Even though some may agree with his most recent critique of King, a large number of primary voters and conservative activists couldn’t disagree more. Gross’s comment not only hurts the Republican Party in Iowa and Congressman King, but it also hurts Gross himself.  While it would be nearly impossible for Gross to win a Republican nomination these days, he remains active in major political campaigns in the state.  His association with candidates could have a negative impact on those campaigns because Gross antagonizes the very people whose support these candidates need to win a primary.

Gross is entitled to his opinion, but it would be helpful if he could get his point across without undermining King in the media.  There are thousands of ways one could have addressed the question that was asked by Dave Price, but unfortunately, Gross decided to give the media what they wanted – a public spat between Republicans.  How unfortunate.

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About the Author

Craig Robinson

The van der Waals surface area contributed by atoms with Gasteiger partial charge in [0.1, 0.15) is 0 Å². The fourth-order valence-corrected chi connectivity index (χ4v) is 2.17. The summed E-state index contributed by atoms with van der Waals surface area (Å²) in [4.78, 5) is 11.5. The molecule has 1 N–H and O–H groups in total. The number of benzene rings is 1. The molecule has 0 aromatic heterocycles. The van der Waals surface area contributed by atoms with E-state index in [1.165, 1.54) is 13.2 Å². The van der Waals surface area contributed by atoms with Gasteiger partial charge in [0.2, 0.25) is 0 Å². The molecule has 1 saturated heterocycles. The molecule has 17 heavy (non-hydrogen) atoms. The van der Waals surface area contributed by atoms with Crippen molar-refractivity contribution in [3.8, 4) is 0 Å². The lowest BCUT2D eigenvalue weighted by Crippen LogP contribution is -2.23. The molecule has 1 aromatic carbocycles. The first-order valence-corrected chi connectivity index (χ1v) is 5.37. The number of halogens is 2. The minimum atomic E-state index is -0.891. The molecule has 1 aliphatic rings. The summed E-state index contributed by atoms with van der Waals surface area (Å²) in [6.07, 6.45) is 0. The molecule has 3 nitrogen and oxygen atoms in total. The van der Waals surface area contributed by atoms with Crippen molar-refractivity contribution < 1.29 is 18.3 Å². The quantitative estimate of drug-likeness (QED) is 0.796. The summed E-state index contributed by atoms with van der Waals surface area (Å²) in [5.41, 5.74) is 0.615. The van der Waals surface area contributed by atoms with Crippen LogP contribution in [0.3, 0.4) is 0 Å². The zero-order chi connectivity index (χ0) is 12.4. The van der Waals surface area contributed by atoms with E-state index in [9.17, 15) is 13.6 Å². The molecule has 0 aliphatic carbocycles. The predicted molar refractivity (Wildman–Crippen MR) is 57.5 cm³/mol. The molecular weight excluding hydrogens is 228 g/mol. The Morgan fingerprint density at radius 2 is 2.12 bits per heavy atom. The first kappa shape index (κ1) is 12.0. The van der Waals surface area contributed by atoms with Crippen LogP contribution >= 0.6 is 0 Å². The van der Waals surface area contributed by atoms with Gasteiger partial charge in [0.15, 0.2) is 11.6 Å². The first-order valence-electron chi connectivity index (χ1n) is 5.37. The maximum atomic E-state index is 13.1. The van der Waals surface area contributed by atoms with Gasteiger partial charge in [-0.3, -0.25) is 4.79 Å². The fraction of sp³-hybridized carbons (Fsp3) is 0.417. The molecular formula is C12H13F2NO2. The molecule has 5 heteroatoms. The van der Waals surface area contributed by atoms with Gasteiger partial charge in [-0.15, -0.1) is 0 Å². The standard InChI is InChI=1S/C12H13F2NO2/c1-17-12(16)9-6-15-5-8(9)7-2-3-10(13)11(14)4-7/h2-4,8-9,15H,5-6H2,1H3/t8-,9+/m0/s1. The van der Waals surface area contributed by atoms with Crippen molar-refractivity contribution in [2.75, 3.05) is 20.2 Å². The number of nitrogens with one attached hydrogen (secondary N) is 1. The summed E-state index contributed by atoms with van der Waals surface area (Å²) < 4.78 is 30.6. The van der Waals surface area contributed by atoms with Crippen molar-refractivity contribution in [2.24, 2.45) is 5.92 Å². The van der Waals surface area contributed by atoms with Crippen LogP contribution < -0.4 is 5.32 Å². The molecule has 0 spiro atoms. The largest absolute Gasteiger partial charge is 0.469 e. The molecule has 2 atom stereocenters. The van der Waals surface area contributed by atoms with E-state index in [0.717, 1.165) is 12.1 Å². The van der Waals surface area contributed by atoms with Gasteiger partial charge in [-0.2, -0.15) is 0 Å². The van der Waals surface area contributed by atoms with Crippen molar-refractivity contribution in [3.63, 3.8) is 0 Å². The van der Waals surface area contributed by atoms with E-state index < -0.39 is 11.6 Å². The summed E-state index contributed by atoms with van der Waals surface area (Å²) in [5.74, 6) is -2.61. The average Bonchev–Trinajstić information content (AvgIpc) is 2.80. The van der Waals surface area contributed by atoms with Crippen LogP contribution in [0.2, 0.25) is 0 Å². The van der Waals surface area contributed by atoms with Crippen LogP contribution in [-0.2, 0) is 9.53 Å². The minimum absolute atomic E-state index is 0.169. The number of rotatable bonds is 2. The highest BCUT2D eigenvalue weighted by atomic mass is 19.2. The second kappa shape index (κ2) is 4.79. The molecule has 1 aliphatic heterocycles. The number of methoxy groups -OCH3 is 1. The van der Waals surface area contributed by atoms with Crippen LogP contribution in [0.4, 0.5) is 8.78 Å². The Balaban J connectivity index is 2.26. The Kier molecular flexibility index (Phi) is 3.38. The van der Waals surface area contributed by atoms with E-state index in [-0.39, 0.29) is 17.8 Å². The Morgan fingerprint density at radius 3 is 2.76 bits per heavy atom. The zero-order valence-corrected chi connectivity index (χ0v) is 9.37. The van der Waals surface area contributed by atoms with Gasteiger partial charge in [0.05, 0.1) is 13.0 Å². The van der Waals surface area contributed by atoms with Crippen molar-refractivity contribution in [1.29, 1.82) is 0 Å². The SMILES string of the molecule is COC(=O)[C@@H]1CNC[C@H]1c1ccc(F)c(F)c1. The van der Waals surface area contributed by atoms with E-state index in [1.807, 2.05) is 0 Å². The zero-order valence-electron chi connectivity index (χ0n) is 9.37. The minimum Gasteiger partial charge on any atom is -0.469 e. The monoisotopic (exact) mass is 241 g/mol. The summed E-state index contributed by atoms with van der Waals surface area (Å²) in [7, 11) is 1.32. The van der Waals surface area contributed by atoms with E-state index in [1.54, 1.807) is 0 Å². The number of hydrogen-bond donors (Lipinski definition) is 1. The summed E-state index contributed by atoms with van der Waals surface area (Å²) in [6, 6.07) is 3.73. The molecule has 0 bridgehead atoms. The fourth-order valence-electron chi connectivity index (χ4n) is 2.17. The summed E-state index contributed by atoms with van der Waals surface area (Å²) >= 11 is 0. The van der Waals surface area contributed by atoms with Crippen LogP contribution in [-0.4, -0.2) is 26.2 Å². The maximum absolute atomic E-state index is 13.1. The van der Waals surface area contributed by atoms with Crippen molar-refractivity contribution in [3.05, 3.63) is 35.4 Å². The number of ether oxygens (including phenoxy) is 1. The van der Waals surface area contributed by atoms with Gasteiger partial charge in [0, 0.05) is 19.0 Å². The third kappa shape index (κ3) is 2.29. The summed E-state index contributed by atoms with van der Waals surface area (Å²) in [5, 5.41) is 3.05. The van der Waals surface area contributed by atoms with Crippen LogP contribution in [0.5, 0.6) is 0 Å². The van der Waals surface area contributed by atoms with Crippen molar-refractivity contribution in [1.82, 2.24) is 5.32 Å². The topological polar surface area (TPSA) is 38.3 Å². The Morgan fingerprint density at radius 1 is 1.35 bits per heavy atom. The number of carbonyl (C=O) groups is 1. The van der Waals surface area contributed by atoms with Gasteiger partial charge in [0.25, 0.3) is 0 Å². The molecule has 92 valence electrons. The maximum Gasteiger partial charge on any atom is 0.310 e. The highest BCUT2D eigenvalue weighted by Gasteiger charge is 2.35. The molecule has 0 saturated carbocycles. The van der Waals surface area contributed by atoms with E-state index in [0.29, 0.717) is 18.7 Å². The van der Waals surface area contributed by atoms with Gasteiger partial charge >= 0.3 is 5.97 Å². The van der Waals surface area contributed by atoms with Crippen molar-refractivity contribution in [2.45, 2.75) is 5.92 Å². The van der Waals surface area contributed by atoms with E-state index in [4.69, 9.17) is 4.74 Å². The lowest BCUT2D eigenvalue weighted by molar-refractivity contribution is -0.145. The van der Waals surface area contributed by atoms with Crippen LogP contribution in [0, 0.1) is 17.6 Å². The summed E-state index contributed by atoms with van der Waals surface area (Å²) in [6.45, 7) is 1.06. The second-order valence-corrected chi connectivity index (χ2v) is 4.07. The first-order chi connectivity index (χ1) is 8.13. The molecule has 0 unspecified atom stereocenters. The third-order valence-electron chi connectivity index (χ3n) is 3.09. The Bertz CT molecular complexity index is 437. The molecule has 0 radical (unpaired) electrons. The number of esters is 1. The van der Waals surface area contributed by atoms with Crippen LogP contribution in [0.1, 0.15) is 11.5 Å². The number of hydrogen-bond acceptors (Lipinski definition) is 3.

Craig Robinson is the founder and editor-in-chief of TheIowaRepublican.com, a political news and commentary site he launched in March of 2009. Robinson’s political analysis is respected across party lines, which has allowed him to build a good rapport with journalist across the country. Robinson has also been featured on Iowa Public Television’s Iowa Press, ABC’s This Week, and other local television and radio programs. Campaign’s & Elections Magazine recognized Robinson as one of the top influencers of the 2012 Iowa Caucuses. A 2013 Politico article sited Robinson and TheIowaRepublican.com as the “premier example” of Republican operatives across the country starting up their own political news sites. His website has been repeatedly praised as the best political blog in Iowa by the Washington Post, and in January of 2015, Politico included him on the list of local reporters that matter in the early presidential states. Robinson got his first taste of Iowa politics in 1999 while serving as Steve Forbes’ southeast Iowa field coordinator where he was responsible for organizing 27 Iowa counties. In 2007, Robinson served as the Political Director of the Republican Party of Iowa where he was responsible for organizing the 2007 Iowa Straw Poll and the 2008 First-in-the-Nation Iowa Caucuses. Following the caucuses, he created his own political news and commentary site, TheIowaRepublcian.com. Robinson is also the President of Global Intermediate, a national mail and political communications firm with offices in West Des Moines, Iowa, and Washington, D.C. Robinson utilizes his fundraising and communications background to service Global’s growing client roster with digital and print marketing. Robinson is a native of Goose Lake, Iowa, and a 1999 graduate of St. Ambrose University in Davenport, where he earned degrees in history and political science. Robinson lives in Ankeny, Iowa, with his wife, Amanda, and son, Luke. He is an active member of the Lutheran Church of Hope.